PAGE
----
Our first lesson was scary, fun and impressive all at the same time. I was first up. I was able to get the car in first and second gear after a couple of stalls. Through our broken Hindi and Durga and Sunita’s broken English, we explained how to shift and use the clutch. Durga stalled a couple of times but finally got the car into first gear. Sunita had a little more trouble but still got the car into first gear as well. We continued like this for a little while, switching up drivers. It was then Sunita’s turn. She started going fast so Ilaria and I were saying “Deera Deera”, “Slower” but she kept going. She turned the car to avoid a part of the road but we soon realized we were heading for the sand ditch. By the time she pressed the break we were stuck in the sand. Ilaria got into the driver’s seat and Durga, Sunita and I got in front of the car to push it out. We pushed and pushed, but it did not move and inch. We then realized that the back wheels were not touching the ground. Durga waved down a man walking by, who was one of Manoj’s close friends. He helps us dig the car out and push it out of the ditch. We thought ending the lesson here was a good idea.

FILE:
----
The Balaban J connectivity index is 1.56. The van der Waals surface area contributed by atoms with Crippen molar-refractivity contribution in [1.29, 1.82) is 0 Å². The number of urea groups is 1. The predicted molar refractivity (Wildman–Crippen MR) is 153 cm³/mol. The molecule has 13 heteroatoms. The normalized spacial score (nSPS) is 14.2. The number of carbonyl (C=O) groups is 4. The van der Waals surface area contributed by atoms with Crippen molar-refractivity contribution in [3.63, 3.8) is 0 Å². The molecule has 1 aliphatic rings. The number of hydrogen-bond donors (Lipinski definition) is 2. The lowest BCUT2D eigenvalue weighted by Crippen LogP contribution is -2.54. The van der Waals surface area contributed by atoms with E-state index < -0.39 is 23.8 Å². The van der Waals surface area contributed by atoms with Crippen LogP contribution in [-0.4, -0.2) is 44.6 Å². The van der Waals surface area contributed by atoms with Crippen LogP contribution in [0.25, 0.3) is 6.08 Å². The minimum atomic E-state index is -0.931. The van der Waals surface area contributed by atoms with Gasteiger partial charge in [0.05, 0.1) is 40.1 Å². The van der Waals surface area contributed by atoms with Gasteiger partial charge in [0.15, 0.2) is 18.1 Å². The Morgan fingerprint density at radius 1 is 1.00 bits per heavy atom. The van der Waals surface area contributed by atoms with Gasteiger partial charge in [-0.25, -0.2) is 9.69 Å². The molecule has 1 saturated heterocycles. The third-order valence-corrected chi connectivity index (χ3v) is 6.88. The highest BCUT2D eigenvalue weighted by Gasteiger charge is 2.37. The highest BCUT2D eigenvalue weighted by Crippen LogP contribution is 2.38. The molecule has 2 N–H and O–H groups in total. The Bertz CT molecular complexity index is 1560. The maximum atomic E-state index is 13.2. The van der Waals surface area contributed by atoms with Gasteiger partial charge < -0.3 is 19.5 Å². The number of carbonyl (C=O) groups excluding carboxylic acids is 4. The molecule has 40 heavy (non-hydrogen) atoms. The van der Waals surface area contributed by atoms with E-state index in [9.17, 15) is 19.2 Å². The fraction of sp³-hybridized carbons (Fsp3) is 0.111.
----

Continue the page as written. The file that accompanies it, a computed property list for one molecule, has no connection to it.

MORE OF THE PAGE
Me teaching the girls how to drive